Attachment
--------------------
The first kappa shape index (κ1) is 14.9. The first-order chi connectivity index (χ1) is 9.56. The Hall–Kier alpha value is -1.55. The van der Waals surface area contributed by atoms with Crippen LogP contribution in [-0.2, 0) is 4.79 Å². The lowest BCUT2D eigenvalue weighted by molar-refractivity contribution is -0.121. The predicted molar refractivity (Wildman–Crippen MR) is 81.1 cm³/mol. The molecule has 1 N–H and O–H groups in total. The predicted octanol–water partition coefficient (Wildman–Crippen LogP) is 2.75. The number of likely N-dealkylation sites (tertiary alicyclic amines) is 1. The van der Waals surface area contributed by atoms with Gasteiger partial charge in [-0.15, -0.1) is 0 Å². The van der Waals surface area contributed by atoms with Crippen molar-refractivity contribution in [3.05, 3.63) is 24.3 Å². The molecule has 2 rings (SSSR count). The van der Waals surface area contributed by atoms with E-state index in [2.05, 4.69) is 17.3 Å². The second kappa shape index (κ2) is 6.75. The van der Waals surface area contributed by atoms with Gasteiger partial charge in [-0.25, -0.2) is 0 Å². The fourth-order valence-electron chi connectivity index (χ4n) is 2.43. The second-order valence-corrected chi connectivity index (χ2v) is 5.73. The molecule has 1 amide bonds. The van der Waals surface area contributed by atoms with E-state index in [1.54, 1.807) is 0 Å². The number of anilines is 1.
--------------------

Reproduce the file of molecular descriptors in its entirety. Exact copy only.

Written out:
The first kappa shape index (κ1) is 14.9. The first-order chi connectivity index (χ1) is 9.56. The Hall–Kier alpha value is -1.55. The van der Waals surface area contributed by atoms with Crippen LogP contribution in [-0.2, 0) is 4.79 Å². The lowest BCUT2D eigenvalue weighted by molar-refractivity contribution is -0.121. The predicted molar refractivity (Wildman–Crippen MR) is 81.1 cm³/mol. The molecule has 1 N–H and O–H groups in total. The predicted octanol–water partition coefficient (Wildman–Crippen LogP) is 2.75. The number of likely N-dealkylation sites (tertiary alicyclic amines) is 1. The van der Waals surface area contributed by atoms with Gasteiger partial charge in [-0.15, -0.1) is 0 Å². The van der Waals surface area contributed by atoms with Crippen molar-refractivity contribution in [3.05, 3.63) is 24.3 Å². The molecule has 2 rings (SSSR count). The van der Waals surface area contributed by atoms with E-state index in [2.05, 4.69) is 17.3 Å². The second kappa shape index (κ2) is 6.75. The van der Waals surface area contributed by atoms with Gasteiger partial charge in [-0.25, -0.2) is 0 Å². The fourth-order valence-electron chi connectivity index (χ4n) is 2.43. The second-order valence-corrected chi connectivity index (χ2v) is 5.73. The molecule has 1 amide bonds. The van der Waals surface area contributed by atoms with E-state index in [1.54, 1.807) is 0 Å². The number of anilines is 1.